Radhakrishnan in his commentary  The Bhagavadgita  observes  that  Arjuna  is obsessed by both the fear of being victorious and the fear of being defeated since he is tormented by an ardent wish for certainty ( 100 ). Even though the  pandava prince  is aware of his responsibility as a warrior the series of doubtful thoughts that arise in his mind questions the ethics  and morality in the  warfare with Kauravas . The Indian hero is unable to fix his mind entirely on his duty instead his concentration is focused on the righteousness of his action.  The dilemma of Arjuna originates from the clash between the incongruous principles of the domestic,    political and ethical worlds because he has to perform diverse functions as a prince,  as a householder , and as a human being  . The moral uncertainty in Arjuna  is caused by  his  ignorance  about the permanent nature of the soul and wrong attribution of  himself as the doer of all action. Radhakrishnan comments on Arjuna as a character who typifies the struggling individual who feels the burden and mystery of the of the world but has not yet empowered his inner spirit to understand the unreality of his own desires and passions and the true status of the world against him (Indian philosophy 520) .

The term ‘gunas ’is an important part in the Gita ethics that   bears a positive expression in spite of its negative concept. According to Chinmayananda in  Sreemad Bhagavad Gita: Chapter XIV & XV  the three gunas like chords  bind the spirit to matter and create in the Infinite Spirit, the painful sense of limitations and sorrows ( 19 ). Gita introduces the term “gunas ” to denote   the  presence and influence of certain negative qualities  in the  self which prompt  the hero  to indulge in vices that finally lead to his disintegration. Radhakrishnan discusses the doctrine of the gunas and their negative effect on human beings in Indian Philosophy :

The constituents of prakrti are the three qualities of sattva (goodness ), rajas (passion) , and tamas (darkness). They are present throughout all things , though in different degrees . Beings are classified into gods, men and beasts according as the one or the other quality predominates. These three are the fetters of the soul (502).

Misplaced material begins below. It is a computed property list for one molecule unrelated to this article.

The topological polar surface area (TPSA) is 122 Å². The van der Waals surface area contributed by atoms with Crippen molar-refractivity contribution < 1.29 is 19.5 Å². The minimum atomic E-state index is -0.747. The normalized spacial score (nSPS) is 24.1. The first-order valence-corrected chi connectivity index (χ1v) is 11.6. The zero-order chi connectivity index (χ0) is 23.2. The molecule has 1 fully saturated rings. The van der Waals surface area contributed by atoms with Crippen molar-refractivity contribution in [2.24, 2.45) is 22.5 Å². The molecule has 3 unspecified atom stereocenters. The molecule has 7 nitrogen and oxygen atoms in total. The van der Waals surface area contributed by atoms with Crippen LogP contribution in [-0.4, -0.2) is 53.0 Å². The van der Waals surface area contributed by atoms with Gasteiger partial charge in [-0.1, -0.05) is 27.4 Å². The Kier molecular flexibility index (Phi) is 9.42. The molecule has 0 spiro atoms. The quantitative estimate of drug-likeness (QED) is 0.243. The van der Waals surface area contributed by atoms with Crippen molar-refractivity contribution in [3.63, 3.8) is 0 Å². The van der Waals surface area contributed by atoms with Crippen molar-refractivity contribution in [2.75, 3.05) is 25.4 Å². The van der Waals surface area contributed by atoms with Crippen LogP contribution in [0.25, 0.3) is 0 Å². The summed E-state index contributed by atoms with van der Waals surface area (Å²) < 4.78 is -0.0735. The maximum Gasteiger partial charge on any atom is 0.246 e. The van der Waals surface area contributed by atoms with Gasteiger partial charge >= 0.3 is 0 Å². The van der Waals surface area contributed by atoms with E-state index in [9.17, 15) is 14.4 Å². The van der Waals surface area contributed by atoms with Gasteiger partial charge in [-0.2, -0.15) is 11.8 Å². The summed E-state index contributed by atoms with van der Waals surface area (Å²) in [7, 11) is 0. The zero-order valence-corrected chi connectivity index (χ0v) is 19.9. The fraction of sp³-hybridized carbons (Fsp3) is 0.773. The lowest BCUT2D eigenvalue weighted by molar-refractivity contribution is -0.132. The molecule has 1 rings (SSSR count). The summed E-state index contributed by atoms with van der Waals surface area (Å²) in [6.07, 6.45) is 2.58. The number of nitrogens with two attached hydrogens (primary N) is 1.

The expression ‘gunas’ is an equivalent for ‘human frailty’ a Greek concept propounded by Aristotle to denote the presence of tragic traits in an individual which obstruct him from attaining fulfillment in life . Aristotle in Poetics  states that a tragedy describes the predicament of a person “ […] neither eminently virtuous or just,  nor yet involved in misfortune by deliberate vice or villainy , but by some error of human frailty ; and this person should also be someone of high fame and flourishing prosperity ” ( 238 ).

Ila Ahuja in Bhagavad Gita: A New Perspective A Universal Message for the Modern Society opines that the three types of gunas present in man bind and imprison the indestructible Self and block it from self realisation . The gunas are responsible for the variety, diversity, and heterogeneity in all human beings since they are ropes of attachment that fetter the Self and hamper self – realisation(  106- 107 )

H.D.F.Kitto in Form and Meaning in Drama enumerates on the Greek poets’ concept of tragic error by considering it as  the breaking of a divine law whereas Shakespeare identified it as an evil quality which once broken loose will annihilate all until it reaches the natural end (337). A.C.Bradley in Shakespearean Tragedy views that the tragic trait, which is the greatness of a tragic hero   proves fatal to Hamlet in the end. The hero fails to meet the circumstance with proper resolution, which a smaller man might have given and he errs by action or omission which get coupled with other causes lead to his end (14).

Radhakrishnan in Indian Philosophy observes the three gunas as capable of causing bondage or a feeling of limitedness to the self. The presences of gunas make Arjuna consider himself as the doer of all action:

The bondage to gunas causes the feeling of limitedness. The bonds belonging to mind are erroneously attributed to the self. Though action saturated with sattva is said to be the best kind of action , it is also urged that even sattva binds , since a nobler desire brings about a purer ego . For full freedom all egoism should cease. The ego, however pure it may be, is an obstructing veil and binds itself to knowledge and bliss.  Getting beyond all qualities and occupying an impersonal cosmic outlook form the ideal state (570).

The Gita concept of the gunas can be seen operating on the nature of Hamlet, who is dissuaded from his duty and responsibility as a prince and as a son by his earnest desire to do good in order to win heaven. The hero’s reliance on religion and morality persuade him to do the right action. The moral dilemma in Hamlet is caused by his ignorance on how to perform an action and yet be free from its possible evil consequences.  Hamlet is haunted by his Sattwic desire to perform only the right action and thereby save his soul from the flames of hell which torments his father. The impact of sattwa guna  in Hamlet prompts him to be meticulous about the  purity of his actions .